How many Trollope’s can you read in 24 hours?

In an innovative piece of marketing, author James Patterson’s latest novel Private Vegas will be available to readers online for just 24 hours. It then self-destructs. No ifs, no buts. Gone. (Not sure if you can then buy it a second time to read on…one way of boosting sales.)

One fan, for a price, gets to enact the whole thing with a “real” book, which is apparently primed to explode when the timer counts down to zero. It’s not clear if a bomb shelter is included in the prize.

Patterson has written over 100 novels – yes, more than twice Trollope’s total, though he does benefit from the assistance of co-authors. I’m not sure precisely how that works.  Does Patterson come up with the novel outline and characters then the co-auther gets to fill in the gaps with the requisite number of words? Whatever it is, it works with over 275 million books sold world-wide.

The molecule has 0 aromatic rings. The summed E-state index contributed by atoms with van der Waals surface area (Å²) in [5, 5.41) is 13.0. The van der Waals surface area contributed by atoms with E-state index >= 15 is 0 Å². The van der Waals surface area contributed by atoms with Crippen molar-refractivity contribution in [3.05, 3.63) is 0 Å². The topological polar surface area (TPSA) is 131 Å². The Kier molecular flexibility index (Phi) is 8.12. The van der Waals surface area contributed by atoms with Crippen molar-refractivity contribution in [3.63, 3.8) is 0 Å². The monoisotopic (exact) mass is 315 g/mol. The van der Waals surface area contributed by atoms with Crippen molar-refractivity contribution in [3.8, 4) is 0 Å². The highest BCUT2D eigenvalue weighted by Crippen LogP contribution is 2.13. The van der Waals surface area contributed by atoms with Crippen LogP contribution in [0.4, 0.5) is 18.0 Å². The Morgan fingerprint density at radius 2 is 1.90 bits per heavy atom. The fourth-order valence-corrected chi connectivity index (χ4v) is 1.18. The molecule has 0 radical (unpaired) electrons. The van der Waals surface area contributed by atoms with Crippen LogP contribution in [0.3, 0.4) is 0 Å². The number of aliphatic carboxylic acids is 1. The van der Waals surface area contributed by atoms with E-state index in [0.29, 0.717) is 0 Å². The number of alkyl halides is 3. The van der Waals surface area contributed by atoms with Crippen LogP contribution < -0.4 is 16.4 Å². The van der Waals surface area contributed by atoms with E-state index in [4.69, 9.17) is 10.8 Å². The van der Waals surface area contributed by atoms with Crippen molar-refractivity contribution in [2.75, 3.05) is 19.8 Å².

He is also a generous supporter of independent bookshops and increasing literacy so he gets our vote of support at the Jupiter.

The idea did however provoke some concerns about how Trollope might have fared with this approach. The WardenNina BalatkaLinda Tressel all spring to mind as short books that I could read in a day. But I don’t think I could make much headway into The Last Chronicle of Barset in 24 hours.  Let alone the new extended full edition of The Duke’s Children.

And who wants to charge through a Trollope? I can see this idea working for Patterson’s thrillers but I prefer to savour my Trollope’s at a gentler pace and really  immerse myself in his fictional world.

Read more about the Patterson approach at the link below:

http://www.bbc.co.uk/news/entertainment-arts-30918132

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